South Pole of Inaccessibility in Antarctica
The pole of inaccessibility in Antarctica is the most remote point from the ocean in all directions, which is the most inaccessible place on the planet. In addition, this is the coldest place where the average annual temperature reaches -58.2 C. The exact location of the pole is the subject of controversy, but there is an identification sign that has its own coordinates with a statue of Vladimir Lenin built in 1958.
The station itself is completely covered with snow, but if you find yourself inside, a golden book of visitors is waiting for you there, where those who get to the place can leave their signature.
Derweze or the “Gates of Hell” in Turkmenistan
During the drilling of a well in Turkmenistan in 1971, a team of geologists came across an underground cavern filled with natural gas. To prevent the leakage of harmful gas the team decided to set it on fire. However, contrary to expectations that the fire will soon go out, the gas continues to burn until now.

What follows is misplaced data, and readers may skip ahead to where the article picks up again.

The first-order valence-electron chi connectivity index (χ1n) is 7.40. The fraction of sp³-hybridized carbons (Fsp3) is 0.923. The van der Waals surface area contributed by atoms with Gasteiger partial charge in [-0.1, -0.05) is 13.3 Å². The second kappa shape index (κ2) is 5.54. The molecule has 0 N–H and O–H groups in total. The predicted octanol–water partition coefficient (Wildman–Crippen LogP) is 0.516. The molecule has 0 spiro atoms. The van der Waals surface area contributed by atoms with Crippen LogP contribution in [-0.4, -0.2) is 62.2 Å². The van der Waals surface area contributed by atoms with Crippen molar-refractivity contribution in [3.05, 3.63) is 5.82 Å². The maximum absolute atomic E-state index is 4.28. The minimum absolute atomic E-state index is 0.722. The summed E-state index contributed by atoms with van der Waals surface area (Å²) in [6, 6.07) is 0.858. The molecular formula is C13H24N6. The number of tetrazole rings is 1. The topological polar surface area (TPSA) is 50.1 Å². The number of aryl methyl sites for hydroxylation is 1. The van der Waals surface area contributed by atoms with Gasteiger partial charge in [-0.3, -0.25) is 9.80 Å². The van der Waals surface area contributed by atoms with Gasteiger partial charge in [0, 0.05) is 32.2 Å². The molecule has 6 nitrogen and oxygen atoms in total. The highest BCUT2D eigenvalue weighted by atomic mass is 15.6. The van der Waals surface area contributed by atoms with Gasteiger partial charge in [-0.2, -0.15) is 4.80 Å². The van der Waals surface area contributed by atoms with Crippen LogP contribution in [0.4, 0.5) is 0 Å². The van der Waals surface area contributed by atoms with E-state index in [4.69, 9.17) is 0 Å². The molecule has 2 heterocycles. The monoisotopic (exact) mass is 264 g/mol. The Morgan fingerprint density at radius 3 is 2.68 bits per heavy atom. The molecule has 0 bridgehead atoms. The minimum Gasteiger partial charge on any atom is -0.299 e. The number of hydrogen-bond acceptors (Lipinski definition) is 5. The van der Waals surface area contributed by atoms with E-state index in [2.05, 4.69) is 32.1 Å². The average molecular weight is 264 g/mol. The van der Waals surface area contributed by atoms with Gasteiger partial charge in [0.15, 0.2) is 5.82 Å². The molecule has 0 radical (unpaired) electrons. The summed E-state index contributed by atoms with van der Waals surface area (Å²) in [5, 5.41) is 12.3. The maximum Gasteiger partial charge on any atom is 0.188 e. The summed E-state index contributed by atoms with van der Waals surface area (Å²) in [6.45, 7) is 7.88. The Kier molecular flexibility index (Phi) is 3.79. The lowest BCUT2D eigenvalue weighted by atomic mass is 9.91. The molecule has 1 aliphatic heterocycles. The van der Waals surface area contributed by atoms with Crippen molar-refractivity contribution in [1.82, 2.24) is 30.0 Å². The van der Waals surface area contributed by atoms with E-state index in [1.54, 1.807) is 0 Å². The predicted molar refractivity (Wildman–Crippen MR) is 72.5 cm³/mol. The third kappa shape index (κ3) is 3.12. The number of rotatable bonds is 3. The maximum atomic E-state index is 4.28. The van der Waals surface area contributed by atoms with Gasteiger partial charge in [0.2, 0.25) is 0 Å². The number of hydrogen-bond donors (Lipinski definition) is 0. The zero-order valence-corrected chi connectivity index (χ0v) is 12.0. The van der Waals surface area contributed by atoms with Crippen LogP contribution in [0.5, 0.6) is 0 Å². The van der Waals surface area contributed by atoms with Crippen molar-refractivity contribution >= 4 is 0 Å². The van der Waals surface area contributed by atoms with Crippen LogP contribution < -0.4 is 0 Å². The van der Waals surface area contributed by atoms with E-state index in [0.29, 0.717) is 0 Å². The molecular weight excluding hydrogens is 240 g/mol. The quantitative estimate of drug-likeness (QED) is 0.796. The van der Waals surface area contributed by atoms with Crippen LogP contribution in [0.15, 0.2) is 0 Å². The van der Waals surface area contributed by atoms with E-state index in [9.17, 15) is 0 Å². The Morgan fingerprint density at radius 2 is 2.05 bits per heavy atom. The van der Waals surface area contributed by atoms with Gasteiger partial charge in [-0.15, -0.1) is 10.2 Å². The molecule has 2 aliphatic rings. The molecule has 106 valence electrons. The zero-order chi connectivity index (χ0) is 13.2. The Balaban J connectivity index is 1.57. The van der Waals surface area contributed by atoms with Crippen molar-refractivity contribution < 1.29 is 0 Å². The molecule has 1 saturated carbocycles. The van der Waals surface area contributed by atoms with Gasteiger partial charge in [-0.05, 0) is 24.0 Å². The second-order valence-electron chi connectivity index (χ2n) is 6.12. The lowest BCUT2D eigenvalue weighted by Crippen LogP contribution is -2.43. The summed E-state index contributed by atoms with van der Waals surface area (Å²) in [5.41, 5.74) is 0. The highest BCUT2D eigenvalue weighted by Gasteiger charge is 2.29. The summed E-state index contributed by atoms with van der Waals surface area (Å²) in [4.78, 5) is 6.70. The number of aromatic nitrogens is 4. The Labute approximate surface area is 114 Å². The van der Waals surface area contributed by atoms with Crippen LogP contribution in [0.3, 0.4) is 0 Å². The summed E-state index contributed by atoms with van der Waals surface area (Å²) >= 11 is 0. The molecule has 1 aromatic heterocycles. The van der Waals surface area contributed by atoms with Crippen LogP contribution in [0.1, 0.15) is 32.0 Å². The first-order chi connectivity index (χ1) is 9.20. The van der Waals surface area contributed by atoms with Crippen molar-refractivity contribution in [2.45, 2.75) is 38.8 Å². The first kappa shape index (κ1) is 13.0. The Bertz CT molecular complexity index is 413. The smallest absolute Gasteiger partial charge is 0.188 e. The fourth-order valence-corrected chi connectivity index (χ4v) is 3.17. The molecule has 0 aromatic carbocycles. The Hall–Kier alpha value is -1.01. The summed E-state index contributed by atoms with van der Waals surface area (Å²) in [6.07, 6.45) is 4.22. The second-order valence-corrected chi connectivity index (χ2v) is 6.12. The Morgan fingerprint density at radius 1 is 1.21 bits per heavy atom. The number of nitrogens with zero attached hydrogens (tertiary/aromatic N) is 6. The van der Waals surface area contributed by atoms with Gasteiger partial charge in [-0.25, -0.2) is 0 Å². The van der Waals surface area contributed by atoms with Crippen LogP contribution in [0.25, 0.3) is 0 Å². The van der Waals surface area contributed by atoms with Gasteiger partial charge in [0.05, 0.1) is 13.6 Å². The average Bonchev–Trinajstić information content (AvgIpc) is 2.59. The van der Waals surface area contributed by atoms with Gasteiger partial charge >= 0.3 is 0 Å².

Principality of Sealand in English Channel
After the Second World War, several British offshore platforms were left in the English Channel. In 1967, a retired major settled on one of them and declared it to be an independent state. After the battles with the authorities, the court decided that Sealand is outside the British jurisdiction.
Since then, the principality is a separate country that issues passports and tourist visas, as well as has its own currency.
Bouvet Island in South Atlantic
Bouvet Island is one of the most distant islands in the world. The nearest land to the island is the empty shores of Antarctica, located at 1,750 km. Only penguins and seals inhabit the island. Nevertheless, Bouvet has its own Internet domain.
Bir-Tawil between Egypt and Sudan
Bir-Tawil is a trapezium-shaped territory between Egypt and Sudan. It is so worthless that no country claims it. At the same time, both countries are claiming a neighboring territory, the Halaib triangle, but because of the terms of the agreement, neither side can claim both.
Mount Thor in Baffin Land, Canada
Although Mount Thor is not the highest mountain, its slope is the most vertical in the world. At an altitude of 1,250 meters, this slope is 1.5 times higher than the tallest building built by a man.
The mountain is located in one of the most distant areas in the world and is a popular place for climbers. It took more than 30 attempts before first mountaineers managed to climb the mountain for the first time.
Mir Mine in Yakutia
Diamond Mir Mine in Yakutia is one of the largest holes in the world. At a depth of 525 meters and a width of 1,200 meters, it is so huge that sucks in the helicopters flying over it because of the descending air flow.